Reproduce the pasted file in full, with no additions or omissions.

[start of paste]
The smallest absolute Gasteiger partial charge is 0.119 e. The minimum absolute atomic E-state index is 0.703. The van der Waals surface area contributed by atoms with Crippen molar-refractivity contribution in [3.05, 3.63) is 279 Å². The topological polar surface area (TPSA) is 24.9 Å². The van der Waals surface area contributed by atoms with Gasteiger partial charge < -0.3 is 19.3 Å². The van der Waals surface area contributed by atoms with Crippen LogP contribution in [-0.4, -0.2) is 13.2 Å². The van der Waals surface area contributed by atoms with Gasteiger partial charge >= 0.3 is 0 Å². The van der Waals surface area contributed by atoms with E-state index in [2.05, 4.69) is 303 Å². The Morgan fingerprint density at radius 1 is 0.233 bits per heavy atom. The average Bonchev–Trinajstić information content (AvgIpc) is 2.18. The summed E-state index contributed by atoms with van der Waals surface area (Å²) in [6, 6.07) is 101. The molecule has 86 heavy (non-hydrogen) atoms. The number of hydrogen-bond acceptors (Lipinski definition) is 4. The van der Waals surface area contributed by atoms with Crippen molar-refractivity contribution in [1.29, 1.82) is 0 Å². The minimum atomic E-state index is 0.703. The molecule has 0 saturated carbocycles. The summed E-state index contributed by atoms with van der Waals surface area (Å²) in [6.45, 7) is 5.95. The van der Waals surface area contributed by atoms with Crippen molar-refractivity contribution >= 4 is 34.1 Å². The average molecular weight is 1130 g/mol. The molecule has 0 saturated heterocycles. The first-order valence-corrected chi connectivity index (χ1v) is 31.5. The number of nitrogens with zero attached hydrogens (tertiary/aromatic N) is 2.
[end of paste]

The smallest absolute Gasteiger partial charge is 0.119 e. The minimum absolute atomic E-state index is 0.703. The van der Waals surface area contributed by atoms with Crippen molar-refractivity contribution in [3.05, 3.63) is 279 Å². The topological polar surface area (TPSA) is 24.9 Å². The van der Waals surface area contributed by atoms with Gasteiger partial charge < -0.3 is 19.3 Å². The van der Waals surface area contributed by atoms with Crippen LogP contribution in [-0.4, -0.2) is 13.2 Å². The van der Waals surface area contributed by atoms with Gasteiger partial charge >= 0.3 is 0 Å². The van der Waals surface area contributed by atoms with E-state index in [2.05, 4.69) is 303 Å². The Morgan fingerprint density at radius 1 is 0.233 bits per heavy atom. The average Bonchev–Trinajstić information content (AvgIpc) is 2.18. The summed E-state index contributed by atoms with van der Waals surface area (Å²) in [6, 6.07) is 101. The molecule has 86 heavy (non-hydrogen) atoms. The number of hydrogen-bond acceptors (Lipinski definition) is 4. The van der Waals surface area contributed by atoms with Crippen molar-refractivity contribution in [1.29, 1.82) is 0 Å². The minimum atomic E-state index is 0.703. The molecule has 0 saturated carbocycles. The summed E-state index contributed by atoms with van der Waals surface area (Å²) in [6.45, 7) is 5.95. The van der Waals surface area contributed by atoms with Crippen molar-refractivity contribution >= 4 is 34.1 Å². The average molecular weight is 1130 g/mol. The molecule has 0 saturated heterocycles. The first-order valence-corrected chi connectivity index (χ1v) is 31.5. The number of nitrogens with zero attached hydrogens (tertiary/aromatic N) is 2.